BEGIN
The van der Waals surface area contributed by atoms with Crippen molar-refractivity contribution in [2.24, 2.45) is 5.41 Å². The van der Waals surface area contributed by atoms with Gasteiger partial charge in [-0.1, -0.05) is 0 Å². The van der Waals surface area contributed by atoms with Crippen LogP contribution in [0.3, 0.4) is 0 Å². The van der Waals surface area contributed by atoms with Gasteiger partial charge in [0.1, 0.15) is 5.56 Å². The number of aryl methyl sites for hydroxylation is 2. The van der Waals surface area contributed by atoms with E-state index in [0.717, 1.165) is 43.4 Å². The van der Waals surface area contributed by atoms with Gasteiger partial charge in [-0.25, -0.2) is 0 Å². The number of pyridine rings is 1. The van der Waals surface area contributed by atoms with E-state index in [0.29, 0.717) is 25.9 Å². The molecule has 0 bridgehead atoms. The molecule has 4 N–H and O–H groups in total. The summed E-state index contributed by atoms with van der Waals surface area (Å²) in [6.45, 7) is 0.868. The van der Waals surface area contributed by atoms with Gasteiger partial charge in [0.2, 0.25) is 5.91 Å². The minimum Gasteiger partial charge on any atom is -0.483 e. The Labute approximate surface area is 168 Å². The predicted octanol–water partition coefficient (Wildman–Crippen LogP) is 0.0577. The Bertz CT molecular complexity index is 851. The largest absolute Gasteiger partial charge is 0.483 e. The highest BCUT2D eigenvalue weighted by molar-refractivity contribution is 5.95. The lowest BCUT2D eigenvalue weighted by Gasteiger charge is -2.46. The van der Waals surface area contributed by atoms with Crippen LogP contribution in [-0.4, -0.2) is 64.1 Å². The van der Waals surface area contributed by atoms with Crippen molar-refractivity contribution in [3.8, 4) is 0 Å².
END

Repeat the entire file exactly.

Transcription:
The van der Waals surface area contributed by atoms with Crippen molar-refractivity contribution in [2.24, 2.45) is 5.41 Å². The van der Waals surface area contributed by atoms with Gasteiger partial charge in [-0.1, -0.05) is 0 Å². The van der Waals surface area contributed by atoms with Crippen LogP contribution in [0.3, 0.4) is 0 Å². The van der Waals surface area contributed by atoms with Gasteiger partial charge in [0.1, 0.15) is 5.56 Å². The number of aryl methyl sites for hydroxylation is 2. The van der Waals surface area contributed by atoms with E-state index in [0.717, 1.165) is 43.4 Å². The van der Waals surface area contributed by atoms with Gasteiger partial charge in [-0.25, -0.2) is 0 Å². The number of pyridine rings is 1. The van der Waals surface area contributed by atoms with E-state index in [0.29, 0.717) is 25.9 Å². The molecule has 0 bridgehead atoms. The molecule has 4 N–H and O–H groups in total. The summed E-state index contributed by atoms with van der Waals surface area (Å²) in [6.45, 7) is 0.868. The van der Waals surface area contributed by atoms with Gasteiger partial charge in [0.2, 0.25) is 5.91 Å². The minimum Gasteiger partial charge on any atom is -0.483 e. The Labute approximate surface area is 168 Å². The predicted octanol–water partition coefficient (Wildman–Crippen LogP) is 0.0577. The Bertz CT molecular complexity index is 851. The largest absolute Gasteiger partial charge is 0.483 e. The highest BCUT2D eigenvalue weighted by molar-refractivity contribution is 5.95. The lowest BCUT2D eigenvalue weighted by Gasteiger charge is -2.46. The van der Waals surface area contributed by atoms with Crippen LogP contribution in [-0.4, -0.2) is 64.1 Å². The van der Waals surface area contributed by atoms with Crippen molar-refractivity contribution in [3.8, 4) is 0 Å².